Cradle Planet is written from the point of view of Gundam Aerial, the mobile suit piloted by the show’s protagonist, Suletta Mercury. Ohkouchi explains why: “Suletta starts off unaware of what’s really going on, so I thought a song based on a novel about her would end up being really vague. Writing about the adults around her would result in a song that doesn’t really match the series. The show is about Gundam, so I thought ‘Why not make a Gundam the main character?’ I suggested writing about how Suletta would look from the Gundam’s perspective, and they took my idea.”
The name The witch from Mercury conjures up images of “curses” and “spells”. Ayase talked about the creation process that led them to the “Blessing.” “At first I just kind of thought, ‘What’s the opposite of a curse?’ I’m not sure if it would be a blessing, but reading through the novel and other materials, there were these different situations where people encouraged and supported each other, which I felt threw the curses into sharper relief. I always struggle. naming songs when we’re done with them, but this time the process went surprisingly smoothly. ‘Curse’ is such a strong word, but it’s also commonplace, something you can feel in all sorts of places. ‘The Blessing’ is, of course, about world of The witch from Mercurybut I also think it is in a way related to the actual society.”
In the past, vocalist Ikura has decided on delicate song nuances before starting the recording, but this time was different. “I didn’t think too much about it, but instead read the novel, listened to the music, and then decided to throw all the power I felt from them. The lyrics are powerful even compared to other YOASOBI songs, and I’m singing about really sweeping themes , so I thought that instead of trying to load the lyrics with my own delicately detailed feelings, it would be better to sing the words as they are written and express the feelings I had when I read the story.” “Suletta is doing her best to survive in the environment she’s been put in, but it’s a curse her mother has placed on her. She doesn’t realize this, but her partner, Aerial, knows all about it. At the end of the novel, when Suletta chooses to confront her situation head-on instead of running away, Aerial tells her ‘I’m here with you.’ I hope the antenna’s kindness and Suletta’s power come through in the song.”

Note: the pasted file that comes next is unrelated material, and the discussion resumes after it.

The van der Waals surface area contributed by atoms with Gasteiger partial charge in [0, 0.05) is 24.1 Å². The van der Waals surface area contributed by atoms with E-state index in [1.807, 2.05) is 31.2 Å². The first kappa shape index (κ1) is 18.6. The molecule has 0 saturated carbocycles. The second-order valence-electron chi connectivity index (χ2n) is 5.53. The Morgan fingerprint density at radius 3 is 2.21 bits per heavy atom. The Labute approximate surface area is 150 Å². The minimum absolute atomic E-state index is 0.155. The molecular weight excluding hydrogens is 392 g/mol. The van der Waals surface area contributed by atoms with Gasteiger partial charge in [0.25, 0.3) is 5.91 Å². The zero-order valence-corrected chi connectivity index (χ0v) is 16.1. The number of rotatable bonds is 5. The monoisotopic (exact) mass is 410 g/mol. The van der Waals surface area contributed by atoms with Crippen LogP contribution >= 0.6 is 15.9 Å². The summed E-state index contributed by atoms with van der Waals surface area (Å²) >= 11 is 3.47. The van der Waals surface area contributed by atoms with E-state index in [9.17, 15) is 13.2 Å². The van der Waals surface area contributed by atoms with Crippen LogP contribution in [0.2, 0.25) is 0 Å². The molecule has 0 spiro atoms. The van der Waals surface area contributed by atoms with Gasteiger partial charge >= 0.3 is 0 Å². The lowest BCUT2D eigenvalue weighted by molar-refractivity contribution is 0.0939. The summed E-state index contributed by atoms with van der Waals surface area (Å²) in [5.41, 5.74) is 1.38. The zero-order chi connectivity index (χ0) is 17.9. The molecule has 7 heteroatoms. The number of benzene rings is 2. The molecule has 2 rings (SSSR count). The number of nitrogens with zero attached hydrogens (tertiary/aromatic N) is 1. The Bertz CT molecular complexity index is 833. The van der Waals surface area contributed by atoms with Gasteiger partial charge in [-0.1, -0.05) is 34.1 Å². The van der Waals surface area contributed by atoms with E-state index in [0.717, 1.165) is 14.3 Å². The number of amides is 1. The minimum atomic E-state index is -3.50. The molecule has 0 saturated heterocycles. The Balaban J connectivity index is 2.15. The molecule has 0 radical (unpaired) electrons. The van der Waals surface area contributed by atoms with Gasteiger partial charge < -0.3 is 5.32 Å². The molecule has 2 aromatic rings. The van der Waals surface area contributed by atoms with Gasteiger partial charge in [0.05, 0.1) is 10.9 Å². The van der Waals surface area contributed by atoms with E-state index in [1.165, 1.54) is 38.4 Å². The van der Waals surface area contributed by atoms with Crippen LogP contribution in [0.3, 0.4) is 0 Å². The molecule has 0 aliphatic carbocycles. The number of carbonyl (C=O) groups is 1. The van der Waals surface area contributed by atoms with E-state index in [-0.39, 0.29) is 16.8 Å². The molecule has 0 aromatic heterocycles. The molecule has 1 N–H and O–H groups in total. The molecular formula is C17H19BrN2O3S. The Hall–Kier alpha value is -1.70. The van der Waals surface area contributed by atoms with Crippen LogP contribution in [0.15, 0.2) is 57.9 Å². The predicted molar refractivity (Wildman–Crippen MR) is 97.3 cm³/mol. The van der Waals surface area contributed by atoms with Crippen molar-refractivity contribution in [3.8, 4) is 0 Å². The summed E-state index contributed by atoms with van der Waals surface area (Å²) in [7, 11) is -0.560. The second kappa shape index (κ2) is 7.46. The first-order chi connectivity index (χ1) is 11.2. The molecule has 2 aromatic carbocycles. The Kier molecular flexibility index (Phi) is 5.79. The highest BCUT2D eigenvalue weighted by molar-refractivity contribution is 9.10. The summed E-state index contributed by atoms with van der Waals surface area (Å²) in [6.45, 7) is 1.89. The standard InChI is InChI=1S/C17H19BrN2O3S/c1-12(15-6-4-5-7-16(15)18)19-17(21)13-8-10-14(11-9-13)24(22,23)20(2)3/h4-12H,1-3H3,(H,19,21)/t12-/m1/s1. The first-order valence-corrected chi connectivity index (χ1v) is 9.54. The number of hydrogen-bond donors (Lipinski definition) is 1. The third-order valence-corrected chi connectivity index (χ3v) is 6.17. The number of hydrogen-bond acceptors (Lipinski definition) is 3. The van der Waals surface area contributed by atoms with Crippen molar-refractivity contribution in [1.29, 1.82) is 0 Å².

Upon hearing the song, Ohkouchi says, “I was moved by how accurately the image of the original novel was preserved and how it was opened up to make the song.” At the same time, he also points out how the texts can be interpreted differently after watching each episode. The song itself changes as the story progresses.
“That’s what we focused on the most,” explains Ayase. “The season consists of 12 episodes. I wanted the viewers to listen to the opening every time without skipping it. I wanted to make it a song that developed with the heroine so that it felt different as the story went, and its emotional impact flowed with the story.”
“I’m surprised they were able to write it that way,” Ohkouchi says. “Originally it’s a song about Suletta, but for example, after you’ve seen episode 7, it becomes a song about Miorine. Then at some point it becomes an encouraging song for the audience. It’s wonderful how its range of interpretations blossoms like that . When you try something new, at some point you will be tempted to give up. If ‘The Blessing’ appears at a time like this, it will inspire you to keep pushing forward.”
—This interview with Takuto Ueda first appeared on Billboard Japan.